But not only is it unwise, I also dislike writing about things I know nothing about. The problem is today I wanted to write about walking but after reading the piece by Truegerman about rambling I realize that I know nothing about it. I mean, rambling for 20 km’s! With kids too! Uphill!  (A few more “!!!” just for good measure)


I could write about NOT rambling. I do the walking thing, the one after Sunday Lunch on the way to cake at a Gaststätte which offers “Kaffee und Kuchen”, which bridges that enormous gap between Lunch and Dinner (did I mention that I like food?). The saying goes “Nach dem Essen soll man ruhn oder 1000 Schritte tun” (After eating either rest or walk a 1000 steps).


It does not say anything about what you do after the 1000 steps but every German knows that there should be a self-respecting Gaststätte (rustic kind of restaurant) in  a wood or field, anyway in the middle of nowhere, that offers enormous lunches and between 3 an 5.30 o’clock those delicious desserts that erase any beneficial effect the 1000 steps had. Maybe it would be better to take a nap.


I could write about riding my bike. Riding a bike around here is not only easy because it is relatively flat, but also because wood paths are well taken care of and city streets offer cycle paths almost everywhere. The trend to take the car for every little errand happened here too, but generally it is something to be embarrassed about. With increasing fuel prices (we pay 1.2 Euros (1.5$) per litre today down from 1.6 Euros (2$)) that trip to the corner shop is becoming an increasingly bike fuelled activity again. Large baskets take care of most of the shopping, especially as Germans tend to go shopping several times per week. Patient Bicyclists wait for a spot at overcrowded cycle parking spaces. People with heart conditions are told to work out by walking or cycling every day.


Children are encouraged to conquer the “Großstadtdschungel” to alleviate congestion in front of schools, that do not provide car parking and would never be able to, due to lack of space downtown. I have not seen any walking busses yet (Children join a group of walkers as they are being implemented in Britain and Switzerland. They are picked up at a series of “bus” stops). Public Transport runs frequently and children either pay reduced or no charges. School Buses can only be found in rural areas.


I rode my bicycle to school, usually in company of classmates. It gave me a sense of independence. Even when I was strapped for cash I could swing on my “Stahlross” (steel horse) and ride off to see friends in the next town. It was also adventurous, as I would go with the vaguest idea of where they lived and got lost along the small alleys until I hit on the right route. The reward was having found my way by myself.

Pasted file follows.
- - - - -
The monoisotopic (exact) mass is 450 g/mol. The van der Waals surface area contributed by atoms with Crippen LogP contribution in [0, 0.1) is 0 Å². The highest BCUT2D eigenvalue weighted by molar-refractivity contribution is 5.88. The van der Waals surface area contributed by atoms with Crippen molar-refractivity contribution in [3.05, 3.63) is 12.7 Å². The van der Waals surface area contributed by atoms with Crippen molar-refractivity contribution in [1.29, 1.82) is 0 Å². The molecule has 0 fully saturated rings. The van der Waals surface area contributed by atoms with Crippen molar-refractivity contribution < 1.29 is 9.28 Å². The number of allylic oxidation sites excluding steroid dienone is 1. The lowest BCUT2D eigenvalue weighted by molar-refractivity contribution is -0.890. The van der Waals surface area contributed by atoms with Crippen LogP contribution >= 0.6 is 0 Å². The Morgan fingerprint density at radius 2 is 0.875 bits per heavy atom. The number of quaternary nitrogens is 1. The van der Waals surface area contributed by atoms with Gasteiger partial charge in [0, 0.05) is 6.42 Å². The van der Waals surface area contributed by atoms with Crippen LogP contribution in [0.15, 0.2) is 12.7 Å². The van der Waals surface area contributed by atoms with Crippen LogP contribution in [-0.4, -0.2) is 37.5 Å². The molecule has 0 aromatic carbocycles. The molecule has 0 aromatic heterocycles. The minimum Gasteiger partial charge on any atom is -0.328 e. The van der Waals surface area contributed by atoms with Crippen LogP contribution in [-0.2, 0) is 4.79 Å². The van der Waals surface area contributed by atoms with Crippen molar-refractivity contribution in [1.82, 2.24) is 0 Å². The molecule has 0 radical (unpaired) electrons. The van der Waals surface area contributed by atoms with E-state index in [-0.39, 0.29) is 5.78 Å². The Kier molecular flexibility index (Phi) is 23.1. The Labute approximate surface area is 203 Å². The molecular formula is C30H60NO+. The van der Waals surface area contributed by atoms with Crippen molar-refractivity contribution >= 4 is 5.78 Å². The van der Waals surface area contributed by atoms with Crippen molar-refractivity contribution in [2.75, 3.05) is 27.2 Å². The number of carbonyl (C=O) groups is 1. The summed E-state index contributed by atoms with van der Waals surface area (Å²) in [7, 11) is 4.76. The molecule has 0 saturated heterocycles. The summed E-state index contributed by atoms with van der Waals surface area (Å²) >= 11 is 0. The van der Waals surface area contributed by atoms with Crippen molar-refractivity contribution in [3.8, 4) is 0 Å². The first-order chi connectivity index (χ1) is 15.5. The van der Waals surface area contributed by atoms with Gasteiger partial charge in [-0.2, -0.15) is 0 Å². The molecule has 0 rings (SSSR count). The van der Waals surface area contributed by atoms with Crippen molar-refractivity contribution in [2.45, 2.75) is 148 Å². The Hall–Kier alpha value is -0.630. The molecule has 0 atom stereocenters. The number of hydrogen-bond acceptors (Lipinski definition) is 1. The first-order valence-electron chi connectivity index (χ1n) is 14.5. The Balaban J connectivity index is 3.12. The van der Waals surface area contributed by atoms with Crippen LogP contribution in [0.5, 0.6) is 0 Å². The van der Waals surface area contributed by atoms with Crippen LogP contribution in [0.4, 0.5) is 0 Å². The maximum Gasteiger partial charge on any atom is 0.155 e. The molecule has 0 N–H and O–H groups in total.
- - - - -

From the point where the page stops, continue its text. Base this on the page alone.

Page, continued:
The world passed by slower and I could admire the gardens and houses, note the gnomes, murals or THE replica Frankenstein castle. Of course, once at the houses of my friends, they would feed me (Did I mention that I like food?) and we would go for a walk. A particularly memorable walk was being dragged behind a dog called Ursus (I believe Bear in Dutch, type Neufundländer) which belonged to my Dutch classmate. I should have tried riding him instead of holding on to his leash.


Now I accompany my youngest child to and from school on the bike every day. We chat or fight or ride silently. Sometimes he dashes ahead in some wild imaginary chase. Today the storm slowed our cycling to walking speed and threw dangerously painful branches at us. When we dashed into the house for safety we were laughing with delight at our achievement and were glad to be back in the warm, safe house.


This is something I know about. You slow down and live every moment. Everything you do is done by the effort of your own body. Everything there is to see can be seen by you. If you want to stop and smell the roses hanging over fences, you do. You can hear the birds that chatter in the trees above you. If you slow down, you see more and maybe you see for the first time, something that was right there waiting for you to see it. If you are afraid of missing something then slow down.


I still might hesitate to accept an invitation to ramble with Truegerman though (20 km’s????!!!! or “Ach Du grüne Neune”).



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Thanksgiving – The German Way

“I always wondered why your Thanksgiving is later than ours”, I asked Francesca. “Does your harvest season end that late?”

She laughed, ”American Thanksgiving has nothing to do with the harvest. It is all about the Pilgrim Fathers and eating turkey.”